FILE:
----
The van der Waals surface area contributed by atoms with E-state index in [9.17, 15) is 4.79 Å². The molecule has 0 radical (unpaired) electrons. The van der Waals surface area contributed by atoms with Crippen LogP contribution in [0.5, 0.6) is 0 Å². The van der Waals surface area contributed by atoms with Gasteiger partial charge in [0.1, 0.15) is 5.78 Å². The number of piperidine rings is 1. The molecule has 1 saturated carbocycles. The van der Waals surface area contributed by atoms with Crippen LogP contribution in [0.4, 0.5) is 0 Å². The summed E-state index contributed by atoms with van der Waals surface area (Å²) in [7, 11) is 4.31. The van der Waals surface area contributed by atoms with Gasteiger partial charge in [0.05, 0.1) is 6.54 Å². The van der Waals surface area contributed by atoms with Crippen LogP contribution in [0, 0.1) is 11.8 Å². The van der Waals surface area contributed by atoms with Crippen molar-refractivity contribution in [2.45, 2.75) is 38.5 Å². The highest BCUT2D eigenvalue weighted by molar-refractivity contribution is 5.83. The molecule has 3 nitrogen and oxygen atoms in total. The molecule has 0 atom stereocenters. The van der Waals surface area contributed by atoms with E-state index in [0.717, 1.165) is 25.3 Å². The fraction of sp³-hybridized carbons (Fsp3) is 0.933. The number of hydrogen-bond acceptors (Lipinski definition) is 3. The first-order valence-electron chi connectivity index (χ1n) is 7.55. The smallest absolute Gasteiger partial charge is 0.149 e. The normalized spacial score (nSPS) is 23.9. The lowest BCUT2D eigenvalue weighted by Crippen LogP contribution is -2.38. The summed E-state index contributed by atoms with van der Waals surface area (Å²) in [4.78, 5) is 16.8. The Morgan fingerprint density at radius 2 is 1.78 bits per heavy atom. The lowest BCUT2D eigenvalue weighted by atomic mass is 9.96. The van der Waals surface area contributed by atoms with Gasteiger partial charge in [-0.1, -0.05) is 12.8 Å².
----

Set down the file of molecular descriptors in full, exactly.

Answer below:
The van der Waals surface area contributed by atoms with E-state index in [9.17, 15) is 4.79 Å². The molecule has 0 radical (unpaired) electrons. The van der Waals surface area contributed by atoms with Crippen LogP contribution in [0.5, 0.6) is 0 Å². The van der Waals surface area contributed by atoms with Gasteiger partial charge in [0.1, 0.15) is 5.78 Å². The number of piperidine rings is 1. The molecule has 1 saturated carbocycles. The van der Waals surface area contributed by atoms with Crippen LogP contribution in [0.4, 0.5) is 0 Å². The summed E-state index contributed by atoms with van der Waals surface area (Å²) in [7, 11) is 4.31. The van der Waals surface area contributed by atoms with Gasteiger partial charge in [0.05, 0.1) is 6.54 Å². The van der Waals surface area contributed by atoms with Crippen LogP contribution in [0, 0.1) is 11.8 Å². The van der Waals surface area contributed by atoms with Crippen molar-refractivity contribution in [2.45, 2.75) is 38.5 Å². The highest BCUT2D eigenvalue weighted by molar-refractivity contribution is 5.83. The molecule has 3 nitrogen and oxygen atoms in total. The molecule has 0 atom stereocenters. The van der Waals surface area contributed by atoms with E-state index in [0.717, 1.165) is 25.3 Å². The fraction of sp³-hybridized carbons (Fsp3) is 0.933. The number of hydrogen-bond acceptors (Lipinski definition) is 3. The first-order valence-electron chi connectivity index (χ1n) is 7.55. The smallest absolute Gasteiger partial charge is 0.149 e. The normalized spacial score (nSPS) is 23.9. The lowest BCUT2D eigenvalue weighted by Crippen LogP contribution is -2.38. The summed E-state index contributed by atoms with van der Waals surface area (Å²) in [4.78, 5) is 16.8. The Morgan fingerprint density at radius 2 is 1.78 bits per heavy atom. The lowest BCUT2D eigenvalue weighted by atomic mass is 9.96. The van der Waals surface area contributed by atoms with Gasteiger partial charge in [-0.1, -0.05) is 12.8 Å².